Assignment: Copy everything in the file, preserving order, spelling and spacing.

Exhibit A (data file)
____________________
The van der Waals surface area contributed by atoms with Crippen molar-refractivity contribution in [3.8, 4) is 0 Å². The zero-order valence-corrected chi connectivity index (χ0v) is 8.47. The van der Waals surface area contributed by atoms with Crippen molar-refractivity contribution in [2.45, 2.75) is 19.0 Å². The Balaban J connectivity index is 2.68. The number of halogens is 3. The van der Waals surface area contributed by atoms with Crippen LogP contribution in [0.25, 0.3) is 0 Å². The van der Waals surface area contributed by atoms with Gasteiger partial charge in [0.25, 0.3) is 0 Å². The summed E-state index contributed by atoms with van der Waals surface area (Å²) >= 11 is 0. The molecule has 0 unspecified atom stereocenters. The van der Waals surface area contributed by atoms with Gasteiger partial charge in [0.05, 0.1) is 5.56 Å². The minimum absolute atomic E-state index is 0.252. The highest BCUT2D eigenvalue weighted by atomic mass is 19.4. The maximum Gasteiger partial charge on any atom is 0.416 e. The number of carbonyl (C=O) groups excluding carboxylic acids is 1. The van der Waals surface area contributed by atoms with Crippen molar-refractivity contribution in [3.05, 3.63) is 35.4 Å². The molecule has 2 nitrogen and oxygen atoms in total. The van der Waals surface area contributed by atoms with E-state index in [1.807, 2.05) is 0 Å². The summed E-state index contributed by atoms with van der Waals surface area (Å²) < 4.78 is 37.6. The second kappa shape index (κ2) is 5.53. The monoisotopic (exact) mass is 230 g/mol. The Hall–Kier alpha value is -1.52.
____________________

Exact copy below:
The van der Waals surface area contributed by atoms with Crippen molar-refractivity contribution in [3.8, 4) is 0 Å². The zero-order valence-corrected chi connectivity index (χ0v) is 8.47. The van der Waals surface area contributed by atoms with Crippen molar-refractivity contribution in [2.45, 2.75) is 19.0 Å². The Balaban J connectivity index is 2.68. The number of halogens is 3. The van der Waals surface area contributed by atoms with Crippen LogP contribution in [0.25, 0.3) is 0 Å². The van der Waals surface area contributed by atoms with Gasteiger partial charge in [0.25, 0.3) is 0 Å². The summed E-state index contributed by atoms with van der Waals surface area (Å²) >= 11 is 0. The molecule has 0 unspecified atom stereocenters. The van der Waals surface area contributed by atoms with Gasteiger partial charge in [0.05, 0.1) is 5.56 Å². The minimum absolute atomic E-state index is 0.252. The highest BCUT2D eigenvalue weighted by atomic mass is 19.4. The maximum Gasteiger partial charge on any atom is 0.416 e. The number of carbonyl (C=O) groups excluding carboxylic acids is 1. The van der Waals surface area contributed by atoms with Crippen molar-refractivity contribution in [3.05, 3.63) is 35.4 Å². The molecule has 2 nitrogen and oxygen atoms in total. The van der Waals surface area contributed by atoms with E-state index in [1.807, 2.05) is 0 Å². The summed E-state index contributed by atoms with van der Waals surface area (Å²) < 4.78 is 37.6. The second kappa shape index (κ2) is 5.53. The monoisotopic (exact) mass is 230 g/mol. The Hall–Kier alpha value is -1.52.